Monday, September 24, 2007

Wholesale Shows, Why?

This continues the series of posts about wholesale craft shows....or the sale of craft to the trade.

Why would someone want to do a wholesale show? There are several good reasons. Primary among them is efficiency. Set up a booth with your samples, and you can get exposure to hundreds of buyers from shops and galleries. The larger shows will draw people from across the country, and perhaps beyond.

These buyers will get a chance to see and touch your work. They will be able to discuss issues like your terms, perhaps learn a bit about your story. By going to a wholesale show, the buyers will be able to make a big chunk of their purchasing for year, or at least the next season, in one shot. They may be able to find new artists. Artists who they have not seen and heard about before. There is more comfort in taking on a new artists that you meet in person, than one that you have only seen pictures of their work.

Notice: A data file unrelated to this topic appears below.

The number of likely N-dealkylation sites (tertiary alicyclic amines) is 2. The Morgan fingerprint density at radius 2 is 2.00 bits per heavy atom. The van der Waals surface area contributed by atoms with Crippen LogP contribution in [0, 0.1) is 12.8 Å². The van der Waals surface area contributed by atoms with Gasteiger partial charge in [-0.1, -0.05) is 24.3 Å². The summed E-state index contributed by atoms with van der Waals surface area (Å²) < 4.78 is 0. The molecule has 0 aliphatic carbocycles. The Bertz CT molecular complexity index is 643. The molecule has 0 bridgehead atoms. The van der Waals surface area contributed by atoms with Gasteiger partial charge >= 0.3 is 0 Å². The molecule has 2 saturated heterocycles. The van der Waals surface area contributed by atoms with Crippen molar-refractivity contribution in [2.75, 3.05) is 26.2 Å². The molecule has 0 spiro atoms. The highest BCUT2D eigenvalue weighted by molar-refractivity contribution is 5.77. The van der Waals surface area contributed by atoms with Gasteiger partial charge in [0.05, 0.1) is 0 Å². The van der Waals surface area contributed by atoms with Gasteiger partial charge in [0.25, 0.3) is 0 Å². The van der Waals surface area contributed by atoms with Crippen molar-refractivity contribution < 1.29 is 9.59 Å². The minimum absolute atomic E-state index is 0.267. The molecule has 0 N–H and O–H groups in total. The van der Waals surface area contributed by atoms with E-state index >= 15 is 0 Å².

As an artist, you can get anywhere from several weeks to a full year's worth of business at a show. These days, the sold out artist is a rarer phenomenon, but it can happen. Other retailers may take your literature back with them, and place an order with you at a later date. It may take a few years of seeing your work for some retailers to place an order. But each exposure, builds your base of customers, and builds your credibility. The cost of doing a wholesale show may be a bit higher than doing a retail show, especially if you have to travel a long distance, and perhaps ship your work. But, you are likely to sell more work at a wholesale show, and since you are taking orders, every item you produce, is already sold. You are not making inventory that you hope to sell. You make it, you ship it, and you are paid for it. What's not to like about that??

Let's assume the first year you get five new accounts. A few order your minimum, but a few more order significantly more than your minimum. During the course of the year, several of those accounts are likely to place re-orders for your work. And perhaps a few more orders come in from people who did not place an order at the show. The first year, you may only break even, or not even that. But you are building your base.

The next year, several of those accounts from the previous year may place new orders with you at the show. You may get five to ten more new accounts. And ten or twenty new leads, if not more. This is how a wholesale business will typically grow. Slowly and surely. Building off a base. Adding new accounts. Getting re-orders from old accounts. Over the course of several years, you can build a nice foundation of wholesale business.

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